Black Monday (S1) and Corporate (S2)

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Boy, has the American half-hour comedy come a long way since I was a kid. With the exception of MASH, most shows used to be safe, safe, safe. Now, you can watch a speculative explanation of the 1987 Wall Street crash as a broad comedy.

That’s the pitch behind Black Monday (STAN), which unfortunately doesn’t live up to its promise – and what promise! Don Cheadle, Regina Hall, Andrew Rannells, Paul Scheer and a directing team that includes Evan Goldberg and Seth Rogen – what could’ve gone wrong?

My guess is they had too much fun on set. This is a loud show about loud people (Wall Street traders in the 1980s, usually on cocaine) and everyone is acting just too damn loud. Don Cheadle is a great, and very funny, actor, but the writers seem to think that just giving him long speeches and letting him off the leash will result in comic gold, and it doesn’t. He’s too much, the writing isn’t funny enough, and I found myself in the awful position of wishing he would shut up. He didn’t, and doesn’t. This is his show, and it’s indulgent of an actor’s worst impulses.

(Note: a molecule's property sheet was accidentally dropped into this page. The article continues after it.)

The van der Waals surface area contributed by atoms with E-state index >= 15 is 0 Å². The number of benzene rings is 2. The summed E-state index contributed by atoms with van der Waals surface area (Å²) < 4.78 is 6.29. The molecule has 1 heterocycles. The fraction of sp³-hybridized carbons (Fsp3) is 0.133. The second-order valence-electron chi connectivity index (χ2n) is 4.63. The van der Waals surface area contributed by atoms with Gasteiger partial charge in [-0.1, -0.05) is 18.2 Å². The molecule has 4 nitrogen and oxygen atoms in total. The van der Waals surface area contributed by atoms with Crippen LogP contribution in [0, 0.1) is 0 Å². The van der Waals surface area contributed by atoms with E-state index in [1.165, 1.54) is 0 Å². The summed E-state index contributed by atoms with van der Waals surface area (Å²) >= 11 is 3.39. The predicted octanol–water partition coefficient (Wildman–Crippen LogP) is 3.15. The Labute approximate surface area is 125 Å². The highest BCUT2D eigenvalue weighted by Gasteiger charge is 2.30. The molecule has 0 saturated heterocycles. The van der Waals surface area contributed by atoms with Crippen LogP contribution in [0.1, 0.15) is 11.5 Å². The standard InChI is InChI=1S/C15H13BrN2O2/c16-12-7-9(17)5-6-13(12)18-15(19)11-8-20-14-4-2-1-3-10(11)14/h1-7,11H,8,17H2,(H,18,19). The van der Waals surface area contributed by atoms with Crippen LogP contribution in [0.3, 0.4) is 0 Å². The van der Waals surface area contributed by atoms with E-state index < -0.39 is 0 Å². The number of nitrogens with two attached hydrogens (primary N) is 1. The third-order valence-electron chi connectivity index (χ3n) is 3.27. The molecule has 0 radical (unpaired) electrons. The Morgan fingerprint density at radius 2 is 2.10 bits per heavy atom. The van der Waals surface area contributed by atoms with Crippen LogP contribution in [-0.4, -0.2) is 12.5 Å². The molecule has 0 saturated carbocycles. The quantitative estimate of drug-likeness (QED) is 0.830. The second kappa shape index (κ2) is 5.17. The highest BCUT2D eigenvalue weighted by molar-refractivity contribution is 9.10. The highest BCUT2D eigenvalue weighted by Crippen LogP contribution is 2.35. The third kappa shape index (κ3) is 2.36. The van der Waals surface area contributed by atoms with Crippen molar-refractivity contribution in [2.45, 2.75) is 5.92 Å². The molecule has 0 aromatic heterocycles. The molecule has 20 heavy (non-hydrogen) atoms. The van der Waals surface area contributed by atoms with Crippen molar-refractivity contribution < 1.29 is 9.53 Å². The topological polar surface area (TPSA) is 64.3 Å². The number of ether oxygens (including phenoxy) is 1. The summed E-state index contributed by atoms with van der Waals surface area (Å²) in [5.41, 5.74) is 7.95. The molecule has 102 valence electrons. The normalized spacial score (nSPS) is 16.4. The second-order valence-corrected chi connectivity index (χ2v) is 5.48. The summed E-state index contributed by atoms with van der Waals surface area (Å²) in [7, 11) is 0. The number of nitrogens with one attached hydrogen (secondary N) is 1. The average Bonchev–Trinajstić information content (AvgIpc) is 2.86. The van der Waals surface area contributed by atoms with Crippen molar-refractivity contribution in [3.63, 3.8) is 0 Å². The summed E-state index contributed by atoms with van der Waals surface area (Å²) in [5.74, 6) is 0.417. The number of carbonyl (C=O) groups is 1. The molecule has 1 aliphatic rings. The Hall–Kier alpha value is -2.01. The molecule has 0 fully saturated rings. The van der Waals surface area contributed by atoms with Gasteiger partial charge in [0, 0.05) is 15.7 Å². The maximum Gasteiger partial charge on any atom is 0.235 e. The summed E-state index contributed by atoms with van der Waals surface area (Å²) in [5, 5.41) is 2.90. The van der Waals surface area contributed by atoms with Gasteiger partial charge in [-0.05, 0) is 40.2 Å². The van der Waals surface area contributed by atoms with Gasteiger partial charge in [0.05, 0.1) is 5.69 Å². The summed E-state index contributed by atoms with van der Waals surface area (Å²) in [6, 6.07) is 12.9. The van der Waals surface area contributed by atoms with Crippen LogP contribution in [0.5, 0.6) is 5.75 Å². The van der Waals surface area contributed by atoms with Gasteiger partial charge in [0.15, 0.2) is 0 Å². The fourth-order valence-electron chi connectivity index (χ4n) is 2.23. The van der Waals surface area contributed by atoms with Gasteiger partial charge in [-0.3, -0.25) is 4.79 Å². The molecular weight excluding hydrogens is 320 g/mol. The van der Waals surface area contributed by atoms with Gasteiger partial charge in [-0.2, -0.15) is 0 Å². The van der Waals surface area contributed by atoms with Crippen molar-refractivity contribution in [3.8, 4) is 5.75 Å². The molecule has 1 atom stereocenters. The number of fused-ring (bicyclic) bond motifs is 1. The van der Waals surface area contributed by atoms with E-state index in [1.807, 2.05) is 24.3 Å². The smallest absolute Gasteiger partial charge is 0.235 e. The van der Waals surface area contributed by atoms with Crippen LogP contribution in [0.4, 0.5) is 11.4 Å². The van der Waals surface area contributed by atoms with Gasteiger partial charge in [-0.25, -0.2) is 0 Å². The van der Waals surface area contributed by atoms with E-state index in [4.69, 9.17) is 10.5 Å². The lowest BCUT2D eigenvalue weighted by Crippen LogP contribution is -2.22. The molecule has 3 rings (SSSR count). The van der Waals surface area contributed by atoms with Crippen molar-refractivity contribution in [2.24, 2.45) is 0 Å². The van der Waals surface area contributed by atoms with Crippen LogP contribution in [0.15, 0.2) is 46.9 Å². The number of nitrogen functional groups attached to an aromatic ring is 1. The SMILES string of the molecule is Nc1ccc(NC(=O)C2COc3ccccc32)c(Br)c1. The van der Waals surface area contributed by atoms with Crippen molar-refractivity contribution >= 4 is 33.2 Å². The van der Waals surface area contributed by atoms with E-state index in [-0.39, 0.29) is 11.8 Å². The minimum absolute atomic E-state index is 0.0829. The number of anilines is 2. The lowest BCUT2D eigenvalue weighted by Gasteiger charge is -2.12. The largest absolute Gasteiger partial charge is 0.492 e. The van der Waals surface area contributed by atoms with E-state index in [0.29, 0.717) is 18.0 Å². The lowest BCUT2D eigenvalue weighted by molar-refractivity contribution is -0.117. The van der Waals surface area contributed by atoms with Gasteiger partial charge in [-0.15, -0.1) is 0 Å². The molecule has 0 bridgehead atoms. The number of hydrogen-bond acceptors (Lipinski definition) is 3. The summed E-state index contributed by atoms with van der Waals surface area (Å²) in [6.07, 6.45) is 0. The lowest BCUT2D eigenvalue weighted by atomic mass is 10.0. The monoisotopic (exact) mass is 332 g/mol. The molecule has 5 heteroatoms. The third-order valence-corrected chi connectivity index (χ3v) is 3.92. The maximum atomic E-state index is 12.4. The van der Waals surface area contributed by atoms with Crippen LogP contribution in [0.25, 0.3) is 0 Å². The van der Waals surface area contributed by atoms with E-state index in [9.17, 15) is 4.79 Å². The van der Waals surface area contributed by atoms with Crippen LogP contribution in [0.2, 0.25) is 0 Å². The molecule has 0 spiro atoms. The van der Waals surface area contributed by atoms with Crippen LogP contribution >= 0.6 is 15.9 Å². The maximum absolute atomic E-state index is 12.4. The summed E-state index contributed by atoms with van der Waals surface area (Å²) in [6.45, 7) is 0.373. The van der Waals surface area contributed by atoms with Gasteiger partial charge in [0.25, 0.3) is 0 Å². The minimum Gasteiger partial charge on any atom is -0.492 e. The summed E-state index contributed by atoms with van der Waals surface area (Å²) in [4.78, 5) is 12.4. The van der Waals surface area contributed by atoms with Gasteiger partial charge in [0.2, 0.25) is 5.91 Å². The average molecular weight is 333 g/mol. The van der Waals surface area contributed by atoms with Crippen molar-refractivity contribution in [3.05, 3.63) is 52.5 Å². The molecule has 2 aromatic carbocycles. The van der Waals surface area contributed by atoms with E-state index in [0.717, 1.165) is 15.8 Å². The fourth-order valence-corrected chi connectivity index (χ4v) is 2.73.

Much funnier is Corporate (FOXTEL), entering its second season. This is a truly subversive and edgy comedy that doesn’t need to yell; indeed, it’s as deadpan as it gets, and all the better for it. Creators Matt Ingebretson and Jake Weisman play sad office drones at a fictional massive corporation, Hampton Deville, that has its hands in everything; the underlying source company seems to be Halliburton. The sheer scope of the conglomerate allows the show to pierce many targets – Hampton Deville can make and sell anything – while gunning at all manner of workplace situations, especially the simple daily art of not getting shafted, shivved or shoved out. It’s not as brilliant as the original The Office, but it’s a workplace comedy with plenty of bite.

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